Rethinking Strategy-II, Charting the Map of the Future

How to crystal gaze into the future.

We have discussed the concept of blue-ocean strategy in our previous article. This concept has hit upon a key-principle in the evolutionary process of Nature, who pursues her evolutionary work not only through incremental variations in the same genre, type or species but also by quantum leaps, which create new types or species. When this principle is applied to corporate strategy, it means exploring unmanifest possibilities through quantum leaps in delivering better value not only to the customer but also to the community and other stakeholders. This brings us to the question what is the nature of the quantum leap, which Nature is contemplating for humanity and earth? This question cannot be dismissed as one of the fads of the new age philosophy because it has practical implications for corporate strategy.

The trends in technology, demographics, life-styles and values are some of the important indicators for understanding the opportunities and possibilities in the womb of the future. But when the future change is not merely an incremental or even a large extension of the present but a quantum leap into a new and unmanifest dimension of life or consciousness, then understanding the essence of this new change acquires immense importance. Most of the trendsetters in strategic thinking have perceived the fact that the future change will be a discontinuous quantum leap from the present. Here are a few statements from some of the leading corporate strategist:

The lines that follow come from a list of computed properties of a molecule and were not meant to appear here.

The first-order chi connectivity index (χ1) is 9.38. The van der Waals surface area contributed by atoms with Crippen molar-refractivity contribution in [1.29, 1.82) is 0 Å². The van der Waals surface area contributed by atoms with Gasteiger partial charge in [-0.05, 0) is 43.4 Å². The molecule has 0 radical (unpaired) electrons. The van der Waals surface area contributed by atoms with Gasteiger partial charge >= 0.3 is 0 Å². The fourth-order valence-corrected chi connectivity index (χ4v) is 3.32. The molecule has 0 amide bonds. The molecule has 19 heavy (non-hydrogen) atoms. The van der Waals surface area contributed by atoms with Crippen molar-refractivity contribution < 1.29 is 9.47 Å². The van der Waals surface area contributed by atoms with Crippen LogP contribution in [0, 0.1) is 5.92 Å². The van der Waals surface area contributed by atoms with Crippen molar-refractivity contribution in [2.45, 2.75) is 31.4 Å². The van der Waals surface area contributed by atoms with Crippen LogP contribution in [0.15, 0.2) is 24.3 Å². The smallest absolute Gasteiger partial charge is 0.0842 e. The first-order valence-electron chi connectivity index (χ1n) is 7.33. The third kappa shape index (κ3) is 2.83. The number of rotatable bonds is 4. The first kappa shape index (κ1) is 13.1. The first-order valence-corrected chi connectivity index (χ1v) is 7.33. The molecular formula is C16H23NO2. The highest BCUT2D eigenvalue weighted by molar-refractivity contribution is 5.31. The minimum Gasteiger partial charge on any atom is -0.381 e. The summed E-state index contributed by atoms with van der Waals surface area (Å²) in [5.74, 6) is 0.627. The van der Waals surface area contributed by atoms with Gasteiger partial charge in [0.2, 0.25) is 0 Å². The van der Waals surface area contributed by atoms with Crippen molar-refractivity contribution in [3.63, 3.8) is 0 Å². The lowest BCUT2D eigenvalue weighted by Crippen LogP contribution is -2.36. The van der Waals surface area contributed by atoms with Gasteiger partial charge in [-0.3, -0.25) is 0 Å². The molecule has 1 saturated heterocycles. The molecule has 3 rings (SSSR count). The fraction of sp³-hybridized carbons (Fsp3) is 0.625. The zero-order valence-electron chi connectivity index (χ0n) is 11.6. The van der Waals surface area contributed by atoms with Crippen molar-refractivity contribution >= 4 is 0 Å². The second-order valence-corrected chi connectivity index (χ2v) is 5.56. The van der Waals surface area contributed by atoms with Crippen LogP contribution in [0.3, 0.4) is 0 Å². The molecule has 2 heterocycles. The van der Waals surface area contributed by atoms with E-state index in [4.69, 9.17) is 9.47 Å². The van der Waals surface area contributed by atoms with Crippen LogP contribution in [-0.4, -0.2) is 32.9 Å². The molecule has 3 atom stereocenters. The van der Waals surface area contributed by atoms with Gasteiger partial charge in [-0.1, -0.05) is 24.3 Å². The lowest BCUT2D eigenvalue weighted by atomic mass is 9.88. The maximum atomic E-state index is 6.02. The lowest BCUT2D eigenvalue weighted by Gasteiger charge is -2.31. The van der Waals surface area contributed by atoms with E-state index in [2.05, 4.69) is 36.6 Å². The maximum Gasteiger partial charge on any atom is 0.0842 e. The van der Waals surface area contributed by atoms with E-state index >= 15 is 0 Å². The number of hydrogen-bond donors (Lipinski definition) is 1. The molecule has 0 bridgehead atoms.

“You can’t look at the future as a continuation of the past… because the future is going to be different.”

– David Maister
Former Harvard Business School Professor

“We have to stop trying to figure out what to do by looking at what we have done.”

– Peter Senge

“If you think you’re good you are dead. Success in the past has no implication for success in the future… The formulas for yesterday’s success are almost guaranteed to be formulas for future failure.”

– Michael Hammer

However none of the management thinkers seem to have a clear perception of the nature of the future world. Most of the secular and management thinkers of the west consider the future as something inherently unpredictable. The common idea or belief among management thinkers is that no one can predict the future but can create or shape a future out of emerging opportunities. As Gary Hamel states, “The big challenge in creating the future is not predicting the future…. Instead, the goal is to try to imagine a future that is possible – the future that you can create.” But the eastern spiritual thought believed that there is an intuition in the spiritual consciousness of our soul which can discern the future intention and plan of Nature for humanity or the world or the possibilities which Nature is trying to bring forward or manifest in the future. But how to test the validity of this eastern belief or spiritual intuition? It has to be viewed in the context of present trends. If a spiritual intuition helps in a deeper and better understanding of the essence or patterns of the present and emerging trends, then it has at least a tentative validity. So in envisaging the future possibilities we have to take into consideration not only the perceptions of the futurists thinkers of the “secular” schools of thought, but also insights of spiritual thinkers and prophets like Sri Aurobindo and Tiel-hard-de-Chardin.

M.S. Srinivasan

The author is a Research Associate at Sri Aurobindo Society and on the editorial board of Fourth Dimension Inc. His major areas of interest are Management and Indian Culture.

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